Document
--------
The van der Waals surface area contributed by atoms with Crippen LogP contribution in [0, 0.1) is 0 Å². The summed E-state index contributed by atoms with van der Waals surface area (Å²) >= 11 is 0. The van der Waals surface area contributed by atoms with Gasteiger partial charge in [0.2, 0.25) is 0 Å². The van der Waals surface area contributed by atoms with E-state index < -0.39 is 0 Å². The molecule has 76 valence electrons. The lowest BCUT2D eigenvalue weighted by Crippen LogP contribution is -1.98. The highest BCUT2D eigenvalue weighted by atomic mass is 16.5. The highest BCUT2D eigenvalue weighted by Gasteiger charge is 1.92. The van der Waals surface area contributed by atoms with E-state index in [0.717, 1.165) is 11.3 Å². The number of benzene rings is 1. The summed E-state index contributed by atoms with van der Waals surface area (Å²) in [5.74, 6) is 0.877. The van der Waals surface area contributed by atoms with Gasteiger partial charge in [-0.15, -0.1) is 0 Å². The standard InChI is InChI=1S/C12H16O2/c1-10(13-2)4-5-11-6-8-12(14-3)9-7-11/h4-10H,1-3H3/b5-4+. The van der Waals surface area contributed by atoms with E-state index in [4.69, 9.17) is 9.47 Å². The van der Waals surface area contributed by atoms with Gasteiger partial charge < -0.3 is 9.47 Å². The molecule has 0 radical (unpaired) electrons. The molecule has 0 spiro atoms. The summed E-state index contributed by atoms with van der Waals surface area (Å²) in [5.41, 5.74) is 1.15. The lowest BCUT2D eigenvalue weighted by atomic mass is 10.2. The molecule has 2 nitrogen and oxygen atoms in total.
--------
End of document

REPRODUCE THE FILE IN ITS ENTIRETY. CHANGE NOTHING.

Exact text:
The van der Waals surface area contributed by atoms with Crippen LogP contribution in [0, 0.1) is 0 Å². The summed E-state index contributed by atoms with van der Waals surface area (Å²) >= 11 is 0. The van der Waals surface area contributed by atoms with Gasteiger partial charge in [0.2, 0.25) is 0 Å². The van der Waals surface area contributed by atoms with E-state index < -0.39 is 0 Å². The molecule has 76 valence electrons. The lowest BCUT2D eigenvalue weighted by Crippen LogP contribution is -1.98. The highest BCUT2D eigenvalue weighted by atomic mass is 16.5. The highest BCUT2D eigenvalue weighted by Gasteiger charge is 1.92. The van der Waals surface area contributed by atoms with E-state index in [0.717, 1.165) is 11.3 Å². The number of benzene rings is 1. The summed E-state index contributed by atoms with van der Waals surface area (Å²) in [5.74, 6) is 0.877. The van der Waals surface area contributed by atoms with Gasteiger partial charge in [-0.15, -0.1) is 0 Å². The standard InChI is InChI=1S/C12H16O2/c1-10(13-2)4-5-11-6-8-12(14-3)9-7-11/h4-10H,1-3H3/b5-4+. The van der Waals surface area contributed by atoms with E-state index in [4.69, 9.17) is 9.47 Å². The van der Waals surface area contributed by atoms with Gasteiger partial charge < -0.3 is 9.47 Å². The molecule has 0 radical (unpaired) electrons. The molecule has 0 spiro atoms. The summed E-state index contributed by atoms with van der Waals surface area (Å²) in [5.41, 5.74) is 1.15. The lowest BCUT2D eigenvalue weighted by atomic mass is 10.2. The molecule has 2 nitrogen and oxygen atoms in total.